The Ford Edge gained a full Euro NCAP five-star safety rating, under the tougher testing conditions, when it was first launched, and a midlife update only brought in more safety equipment, so it’s one of the safest vehicles in its class. Buyers get automatic lights and wipers, adaptive cruise control with autonomous emergency braking, a lane keeping aid, traffic sign recognition, front and rear parking sensors, a reversing camera and more.
Other technologies are either added as standard or cost options further up the range, including, Evasive Steering Assist (to automatically aid the driver in trying to avoid an obstacle with quick, two-input steering manoeuvres), Post-Collision Braking (to prevent further incidents after the main impact of an accident by automatically stopping the car immediately), adaptive LED lights, blind spot warning, speed limiter and pedestrian detection. There are also optional aids to make parking safer and easier.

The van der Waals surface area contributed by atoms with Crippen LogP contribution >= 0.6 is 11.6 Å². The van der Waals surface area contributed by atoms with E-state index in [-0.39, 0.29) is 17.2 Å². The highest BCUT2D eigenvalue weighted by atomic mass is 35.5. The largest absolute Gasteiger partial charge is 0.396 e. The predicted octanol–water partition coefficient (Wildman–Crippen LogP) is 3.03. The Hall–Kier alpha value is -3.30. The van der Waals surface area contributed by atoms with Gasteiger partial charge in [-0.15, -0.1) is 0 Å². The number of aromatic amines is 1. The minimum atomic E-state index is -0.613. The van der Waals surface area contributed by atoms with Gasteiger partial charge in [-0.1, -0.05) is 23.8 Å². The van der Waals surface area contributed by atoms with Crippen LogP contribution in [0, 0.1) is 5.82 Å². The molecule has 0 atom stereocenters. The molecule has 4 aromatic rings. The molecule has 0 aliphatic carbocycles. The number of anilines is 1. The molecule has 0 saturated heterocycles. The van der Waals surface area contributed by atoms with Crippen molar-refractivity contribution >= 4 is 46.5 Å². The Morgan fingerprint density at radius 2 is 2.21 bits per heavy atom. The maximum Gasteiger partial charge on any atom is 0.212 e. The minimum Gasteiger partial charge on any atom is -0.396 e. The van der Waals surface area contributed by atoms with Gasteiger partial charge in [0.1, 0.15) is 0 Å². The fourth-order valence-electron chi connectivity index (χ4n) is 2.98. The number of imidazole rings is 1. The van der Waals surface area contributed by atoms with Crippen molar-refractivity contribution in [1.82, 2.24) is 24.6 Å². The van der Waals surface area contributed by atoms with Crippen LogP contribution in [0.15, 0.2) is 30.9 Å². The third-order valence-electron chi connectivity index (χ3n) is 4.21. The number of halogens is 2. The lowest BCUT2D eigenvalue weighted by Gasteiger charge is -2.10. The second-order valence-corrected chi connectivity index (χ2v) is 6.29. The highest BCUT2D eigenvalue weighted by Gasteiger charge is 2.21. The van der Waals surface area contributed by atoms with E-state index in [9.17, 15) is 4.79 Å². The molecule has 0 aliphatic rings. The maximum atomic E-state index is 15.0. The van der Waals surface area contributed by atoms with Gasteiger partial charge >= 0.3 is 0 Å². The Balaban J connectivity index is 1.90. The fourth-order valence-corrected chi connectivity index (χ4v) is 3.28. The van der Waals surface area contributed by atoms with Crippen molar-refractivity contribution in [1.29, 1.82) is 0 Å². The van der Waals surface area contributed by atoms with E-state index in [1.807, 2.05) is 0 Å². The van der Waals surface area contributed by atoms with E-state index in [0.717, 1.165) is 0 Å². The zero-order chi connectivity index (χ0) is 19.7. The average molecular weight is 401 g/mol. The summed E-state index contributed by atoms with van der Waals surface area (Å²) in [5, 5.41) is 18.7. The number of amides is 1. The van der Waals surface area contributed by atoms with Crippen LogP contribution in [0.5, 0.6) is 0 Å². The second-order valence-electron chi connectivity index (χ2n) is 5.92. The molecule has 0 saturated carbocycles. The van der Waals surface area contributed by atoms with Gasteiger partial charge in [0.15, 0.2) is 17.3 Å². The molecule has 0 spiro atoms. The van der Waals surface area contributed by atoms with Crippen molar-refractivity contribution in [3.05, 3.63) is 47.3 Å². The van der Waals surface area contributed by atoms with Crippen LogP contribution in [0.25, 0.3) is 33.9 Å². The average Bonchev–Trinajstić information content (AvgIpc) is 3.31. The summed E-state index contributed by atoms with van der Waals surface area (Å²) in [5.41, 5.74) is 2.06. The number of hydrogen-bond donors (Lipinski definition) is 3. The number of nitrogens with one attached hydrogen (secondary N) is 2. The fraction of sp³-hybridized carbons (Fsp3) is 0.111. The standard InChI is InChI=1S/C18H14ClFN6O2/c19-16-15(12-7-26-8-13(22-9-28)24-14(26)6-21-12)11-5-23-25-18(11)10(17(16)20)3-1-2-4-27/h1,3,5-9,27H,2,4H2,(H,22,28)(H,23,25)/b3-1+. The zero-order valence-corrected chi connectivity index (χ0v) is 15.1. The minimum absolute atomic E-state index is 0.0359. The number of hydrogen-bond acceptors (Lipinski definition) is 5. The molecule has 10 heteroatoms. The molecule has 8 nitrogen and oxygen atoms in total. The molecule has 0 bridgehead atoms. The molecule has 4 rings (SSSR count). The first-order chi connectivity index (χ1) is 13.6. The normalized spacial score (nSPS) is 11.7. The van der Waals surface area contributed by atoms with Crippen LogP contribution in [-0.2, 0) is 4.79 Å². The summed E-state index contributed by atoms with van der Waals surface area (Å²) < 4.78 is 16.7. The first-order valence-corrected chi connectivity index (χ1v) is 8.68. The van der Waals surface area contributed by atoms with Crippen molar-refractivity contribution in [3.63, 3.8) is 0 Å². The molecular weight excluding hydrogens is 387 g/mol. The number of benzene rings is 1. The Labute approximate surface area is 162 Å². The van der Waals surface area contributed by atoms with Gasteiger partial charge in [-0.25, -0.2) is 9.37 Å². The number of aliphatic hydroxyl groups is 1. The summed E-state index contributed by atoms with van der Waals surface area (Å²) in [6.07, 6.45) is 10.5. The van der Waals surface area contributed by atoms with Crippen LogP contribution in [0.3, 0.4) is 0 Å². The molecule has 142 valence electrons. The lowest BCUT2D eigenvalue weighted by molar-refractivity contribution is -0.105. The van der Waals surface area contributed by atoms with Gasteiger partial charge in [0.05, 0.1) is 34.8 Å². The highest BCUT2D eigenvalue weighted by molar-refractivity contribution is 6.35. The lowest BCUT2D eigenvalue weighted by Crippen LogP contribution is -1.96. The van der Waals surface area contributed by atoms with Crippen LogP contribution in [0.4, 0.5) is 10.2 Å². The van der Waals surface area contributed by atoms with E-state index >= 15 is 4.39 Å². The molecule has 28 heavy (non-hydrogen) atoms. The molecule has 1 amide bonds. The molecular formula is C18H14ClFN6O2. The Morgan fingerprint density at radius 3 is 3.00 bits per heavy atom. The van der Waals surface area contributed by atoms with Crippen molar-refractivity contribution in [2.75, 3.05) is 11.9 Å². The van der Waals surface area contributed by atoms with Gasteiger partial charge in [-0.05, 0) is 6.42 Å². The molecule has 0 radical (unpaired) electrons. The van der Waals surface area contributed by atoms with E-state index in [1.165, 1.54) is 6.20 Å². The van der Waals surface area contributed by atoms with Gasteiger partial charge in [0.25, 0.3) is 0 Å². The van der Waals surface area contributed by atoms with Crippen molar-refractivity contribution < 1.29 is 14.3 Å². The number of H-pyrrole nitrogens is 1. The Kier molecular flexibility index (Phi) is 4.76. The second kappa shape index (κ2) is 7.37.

How much equipment do I get?
The three main trim levels are Titanium, ST-Line and Vignale, and you do get plenty of equipment from the bottom, up. So you can safely go for that entry-level spec, as it comes with things like heated and cooled seats in the front, and heated seats in the rear, both of which are so often a cost option – even on some of the pricier, premium rivals.
The highly useful heated front windscreen is, as on all Fords, standard fit on all Edge models, and so is leather upholstery. Dual-zone climate control, an 8.0-inch touchscreen infotainment with DAB, Bluetooth, Apple CarPlay and Android Auto, a powered and hands-free tailgate (which means you can open it while waving your foot under the rear bumper), keyless entry and go, and ambient lighting with illuminated sill plates are all desirable items that might be extra expense on some rivals, but not on the Edge.
The Ford Edge comes from a country where size matters, and it certainly has that quality in abundance, being one of the most spacious and pleasant vehicles to sit in (certainly for taller people), without being absolutely colossal on the outside. Thankfully, it has plenty of other good qualities to recommend it too, such as bulging comfort and safety equipment lists, but it feels a little lost in the marketplace to make it a ‘no-brainer’ recommendation. It’s not quite as luxurious as the very premium brands it’s trying to usurp, nor is it good enough value or able to provide a seven-seat option that might make it a more appealing prospect all round.